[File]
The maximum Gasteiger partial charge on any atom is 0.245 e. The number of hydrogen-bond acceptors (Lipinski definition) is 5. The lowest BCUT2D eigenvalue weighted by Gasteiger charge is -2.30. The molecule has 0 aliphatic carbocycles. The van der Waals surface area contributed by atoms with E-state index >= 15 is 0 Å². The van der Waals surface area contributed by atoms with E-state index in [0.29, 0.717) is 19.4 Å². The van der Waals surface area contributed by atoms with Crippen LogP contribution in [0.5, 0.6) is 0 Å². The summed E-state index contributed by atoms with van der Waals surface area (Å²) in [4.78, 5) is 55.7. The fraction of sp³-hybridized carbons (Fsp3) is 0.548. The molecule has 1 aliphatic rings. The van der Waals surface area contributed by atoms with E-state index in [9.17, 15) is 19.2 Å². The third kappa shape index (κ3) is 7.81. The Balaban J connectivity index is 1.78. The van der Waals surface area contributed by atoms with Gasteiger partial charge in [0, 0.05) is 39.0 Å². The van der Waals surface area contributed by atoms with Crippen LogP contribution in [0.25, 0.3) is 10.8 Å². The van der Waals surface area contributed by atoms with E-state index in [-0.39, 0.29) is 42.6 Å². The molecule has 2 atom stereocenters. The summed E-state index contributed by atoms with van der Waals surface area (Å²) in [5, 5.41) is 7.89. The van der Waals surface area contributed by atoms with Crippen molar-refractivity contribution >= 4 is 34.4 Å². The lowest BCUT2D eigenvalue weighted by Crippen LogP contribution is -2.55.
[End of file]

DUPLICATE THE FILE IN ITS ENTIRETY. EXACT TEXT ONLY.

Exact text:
The maximum Gasteiger partial charge on any atom is 0.245 e. The number of hydrogen-bond acceptors (Lipinski definition) is 5. The lowest BCUT2D eigenvalue weighted by Gasteiger charge is -2.30. The molecule has 0 aliphatic carbocycles. The van der Waals surface area contributed by atoms with E-state index >= 15 is 0 Å². The van der Waals surface area contributed by atoms with E-state index in [0.29, 0.717) is 19.4 Å². The van der Waals surface area contributed by atoms with Crippen LogP contribution in [0.5, 0.6) is 0 Å². The summed E-state index contributed by atoms with van der Waals surface area (Å²) in [4.78, 5) is 55.7. The fraction of sp³-hybridized carbons (Fsp3) is 0.548. The molecule has 1 aliphatic rings. The van der Waals surface area contributed by atoms with E-state index in [9.17, 15) is 19.2 Å². The third kappa shape index (κ3) is 7.81. The Balaban J connectivity index is 1.78. The van der Waals surface area contributed by atoms with Gasteiger partial charge in [0, 0.05) is 39.0 Å². The van der Waals surface area contributed by atoms with Crippen LogP contribution in [0.25, 0.3) is 10.8 Å². The van der Waals surface area contributed by atoms with E-state index in [-0.39, 0.29) is 42.6 Å². The molecule has 2 atom stereocenters. The summed E-state index contributed by atoms with van der Waals surface area (Å²) in [5, 5.41) is 7.89. The van der Waals surface area contributed by atoms with Crippen molar-refractivity contribution >= 4 is 34.4 Å². The lowest BCUT2D eigenvalue weighted by Crippen LogP contribution is -2.55.